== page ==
Southampton has a very proud history of coming together to make sure any visiting fascists and racists are sent home packing (usually never to return). In 1937, the Echo described “exciting scenes” when Oswald Mosley, founder of the British Union of Fascists, tried to speak at a public rally in the Common. A 10,000+ local crowd descended on the common to boo, catcall and chant at him. He didn’t get more than 15 minutes in before someone tried to climb up the ladder he was standing on to try and pull him off. Rumor has it someone even ripped his trousers off! Police ended up forming a cordon around him to keep him apart from angry locals, who came out on mass to prevent his message of hate being shared. He was trapped behind the police cordon until eventually a way was cleared for him to escape to safety. With the local crowd hot on his tails, he was placed in a tram for his own safety- although the windows got smashed and he had to be driven away prompto.
Whilst many of us aren’t anywhere near old enough to have been around then, we can learn a lot from examples like these. This is how fascists and racists have been successfully stopped from spreading their toxic, hate filled, and divisive message.
This rest of this blog will talk about a few attempted mobilizations of the far right in the last year and how they were successfully opposed by local networks of people coming together in unity. We hope it will inspire you and give us all confidence to turn out on mass together this coming Saturday (July 2nd) when the neo nazi ‘South Coast Resistance’ are planning on popping to town.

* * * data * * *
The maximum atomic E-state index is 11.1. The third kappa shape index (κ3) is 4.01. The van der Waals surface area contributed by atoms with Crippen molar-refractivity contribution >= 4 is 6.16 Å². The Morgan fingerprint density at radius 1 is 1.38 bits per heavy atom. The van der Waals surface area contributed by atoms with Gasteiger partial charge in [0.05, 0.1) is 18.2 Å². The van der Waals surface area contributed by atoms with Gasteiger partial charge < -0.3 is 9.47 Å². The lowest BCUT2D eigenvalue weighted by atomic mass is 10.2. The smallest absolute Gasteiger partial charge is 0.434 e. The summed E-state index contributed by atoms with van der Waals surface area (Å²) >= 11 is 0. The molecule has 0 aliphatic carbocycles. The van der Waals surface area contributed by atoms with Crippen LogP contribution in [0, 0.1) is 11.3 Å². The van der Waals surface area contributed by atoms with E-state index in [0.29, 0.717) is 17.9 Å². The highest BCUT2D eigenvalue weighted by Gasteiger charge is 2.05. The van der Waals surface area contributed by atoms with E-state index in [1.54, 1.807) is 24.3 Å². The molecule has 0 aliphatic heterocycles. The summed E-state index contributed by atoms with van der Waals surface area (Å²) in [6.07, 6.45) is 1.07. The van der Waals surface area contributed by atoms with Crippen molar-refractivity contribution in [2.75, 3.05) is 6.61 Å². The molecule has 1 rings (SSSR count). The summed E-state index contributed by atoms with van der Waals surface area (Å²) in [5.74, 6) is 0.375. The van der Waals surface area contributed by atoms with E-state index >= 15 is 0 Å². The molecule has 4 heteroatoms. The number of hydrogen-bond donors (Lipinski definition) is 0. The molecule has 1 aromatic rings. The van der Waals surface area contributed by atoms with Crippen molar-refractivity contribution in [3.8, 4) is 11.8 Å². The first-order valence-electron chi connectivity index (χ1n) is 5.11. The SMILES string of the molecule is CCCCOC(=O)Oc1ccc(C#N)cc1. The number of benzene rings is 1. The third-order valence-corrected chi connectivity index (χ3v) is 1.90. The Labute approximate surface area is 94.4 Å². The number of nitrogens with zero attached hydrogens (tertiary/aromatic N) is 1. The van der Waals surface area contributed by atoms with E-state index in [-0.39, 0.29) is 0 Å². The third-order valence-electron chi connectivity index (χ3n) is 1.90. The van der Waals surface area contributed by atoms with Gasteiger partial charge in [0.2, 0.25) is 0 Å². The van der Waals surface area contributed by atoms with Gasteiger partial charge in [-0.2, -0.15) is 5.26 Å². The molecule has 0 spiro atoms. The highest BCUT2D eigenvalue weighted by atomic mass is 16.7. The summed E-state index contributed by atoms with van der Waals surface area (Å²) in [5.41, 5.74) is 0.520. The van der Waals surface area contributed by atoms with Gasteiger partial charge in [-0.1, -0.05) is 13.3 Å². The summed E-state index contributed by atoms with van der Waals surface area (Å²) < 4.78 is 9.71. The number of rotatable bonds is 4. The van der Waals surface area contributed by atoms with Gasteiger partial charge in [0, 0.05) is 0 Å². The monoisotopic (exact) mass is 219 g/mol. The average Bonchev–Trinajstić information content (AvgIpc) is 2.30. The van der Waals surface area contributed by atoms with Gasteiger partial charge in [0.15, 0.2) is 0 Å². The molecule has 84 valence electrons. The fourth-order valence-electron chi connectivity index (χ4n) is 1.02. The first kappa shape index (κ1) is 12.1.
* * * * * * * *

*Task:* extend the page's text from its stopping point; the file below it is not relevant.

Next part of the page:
In August 2015 hundreds of local Liverpudlians joined Anti-Fascist Network (AFN) calls for a counter mobilisation against the ‘White Man March’ put on by Neo Nazi group National Action and the North West Infidels (who now plan to turn up here on Saturday). The people of Liverpool wouldn’t have it, they came together on mass to block, disrupt and shut down the march which ended up being cancelled. It was a wonderful victory for militant anti-fascism and a total humiliation for the fascists – they didn’t even manage to leave the train station. The result was the AFN and Liverpool people marching together to where the Fascists were hiding out (the Wetherspoons at the station) before them getting put in police vans and taken out of the city. Followed by a victory march for antifascists.
These victories were very significant for Liverpool (Much like the signings of Lovern, Clyne, Liellana and Mane! Only digs we promise) for the same reason it was important for locals to mobilise against it in the first place – and why we too must mobilise in Southampton. For most it might seem quite unthinkable that in 2016 actual out-and-out, card carrying, tattooed and flag waving Nazi’s have the confidence to try and march through major multi-ethnic, diverse city centres on a Saturday Lunchtime. But we know that in recent years a Pandora’s Box of extreme nationalism and racism has been opened through the rise and fall of the EDL along with a growing atmosphere of fear, hate and bigotry that has come with UKIP and Britain First types.
Southampton and Liverpool are both richly diverse port cities and, like Sotonites and Liverpudlians have done so in the past, it is so important that we too come out on mass to prevent these nasty nazi’s from walking confidently around our city. A growth in confidence for them means a rise in violence on our streets, a growth in their numbers and an even bigger and nastier problem to face sometime in the future.
Secondly, Dover and the Kent Anti-Racism Network (KARN)